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     Volume 7 Issue 42 | October 24, 2008 |

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Food for Thought

Existential Dilemmas of the Decidedly Under-Aged

Farah Ghuznavi

There is a simple mathematical equation that states that as children start growing older, parenting challenges multiply at an exponential rate. These can be dealt with in a variety of ways, sophisticated or otherwise. Sometimes it is a question of force majeure, with an adult needing to assert their adulthood and authority which is not always as easy as you might think. Resistance can come from the most unexpected sources! A friend of mine, Ravi, wrote to me recently saying that his two sons, three years apart in age, seem to fight almost constantly, alternating their quarrels with intense sessions of fraternal affection. The younger one, Aksel, drives his older brother, Arne, crazy by asserting that he is in fact the older brother.

"Threats of violence? Me? Never!"

Their fights can be about anything and everything, including most recently the ownership and use of a pen (this, mind you, in a household full of pens). When Ravi intervened, warning Aksel that he would break the pen unless the boys stopped fighting, Aksel responded, “You cannot break that pen- only God can do that!” Somewhat taken aback, Ravi found himself in the uncomfortable position of having to decide whether to defend his authority against that of God. A complex dilemma indeed!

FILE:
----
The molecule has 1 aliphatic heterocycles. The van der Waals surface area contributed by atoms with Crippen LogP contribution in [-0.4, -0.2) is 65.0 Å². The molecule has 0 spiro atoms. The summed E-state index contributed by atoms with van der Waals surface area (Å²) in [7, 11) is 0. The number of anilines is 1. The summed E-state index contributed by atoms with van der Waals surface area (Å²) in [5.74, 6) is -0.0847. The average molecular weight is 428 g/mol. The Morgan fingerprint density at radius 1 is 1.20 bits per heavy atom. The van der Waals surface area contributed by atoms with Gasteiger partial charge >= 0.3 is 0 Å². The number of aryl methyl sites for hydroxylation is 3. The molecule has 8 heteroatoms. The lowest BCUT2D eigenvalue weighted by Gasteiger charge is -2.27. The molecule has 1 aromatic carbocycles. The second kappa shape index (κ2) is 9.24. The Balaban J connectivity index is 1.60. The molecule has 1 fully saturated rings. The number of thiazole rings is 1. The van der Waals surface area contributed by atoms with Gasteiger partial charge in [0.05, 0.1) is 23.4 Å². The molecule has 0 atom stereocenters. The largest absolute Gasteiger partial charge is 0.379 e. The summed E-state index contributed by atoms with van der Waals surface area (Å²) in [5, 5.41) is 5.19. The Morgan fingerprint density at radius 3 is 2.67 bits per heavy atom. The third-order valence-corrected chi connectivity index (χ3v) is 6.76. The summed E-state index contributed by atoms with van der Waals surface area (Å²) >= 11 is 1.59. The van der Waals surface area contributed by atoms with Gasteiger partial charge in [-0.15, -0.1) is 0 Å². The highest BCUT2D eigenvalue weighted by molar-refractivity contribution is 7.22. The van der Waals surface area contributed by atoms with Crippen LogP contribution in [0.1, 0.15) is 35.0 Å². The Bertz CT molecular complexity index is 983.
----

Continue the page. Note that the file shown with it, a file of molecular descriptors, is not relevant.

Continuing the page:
Sometimes the role of God can be brought in at a more existential level, as was the case with my friend Chicha's four-year-old daughter Aria, who is adopted. Because they live in a joint family, all the family members are contributing to Aria's religious education some of them with due diligence, I might add. Chicha has always been quite open with Aria about her adopted status, which has been explained, to date, in terms of coming from her mother's heart, rather than her stomach i.e. not like everyone else. Anyway, Aria (who is more than averagely preoccupied with weddings, and spends a lot of time planning her own) recently announced that she didn't intend to marry after all!

"I will be like Ma," she said, "And it will be just like when Jesus planted a seed in Ma's heart, and I was born." Chicha was not excited by the heavily embroidered version of her arrival that Aria had managed to come up with not least because it sounded suspiciously like another story that every self-respecting Catholic is quite familiar with… Hopefully, at least this means that Chicha won't have to worry that Aria suffers from low self-esteem!

This brings us to another important dilemma, one that parents with highly creative children sometimes find themselves facing. Like my friend Liv, whose four-year-old son Eirik is going through a phase of great interest in what can be achieved with sharp objects, for example scissors. The day after his fourth birthday when he was given a size-appropriate goal to encourage his interest in football the aforementioned goal was found with the netting neatly sliced through from top to bottom.

"That moth was huge, honestly."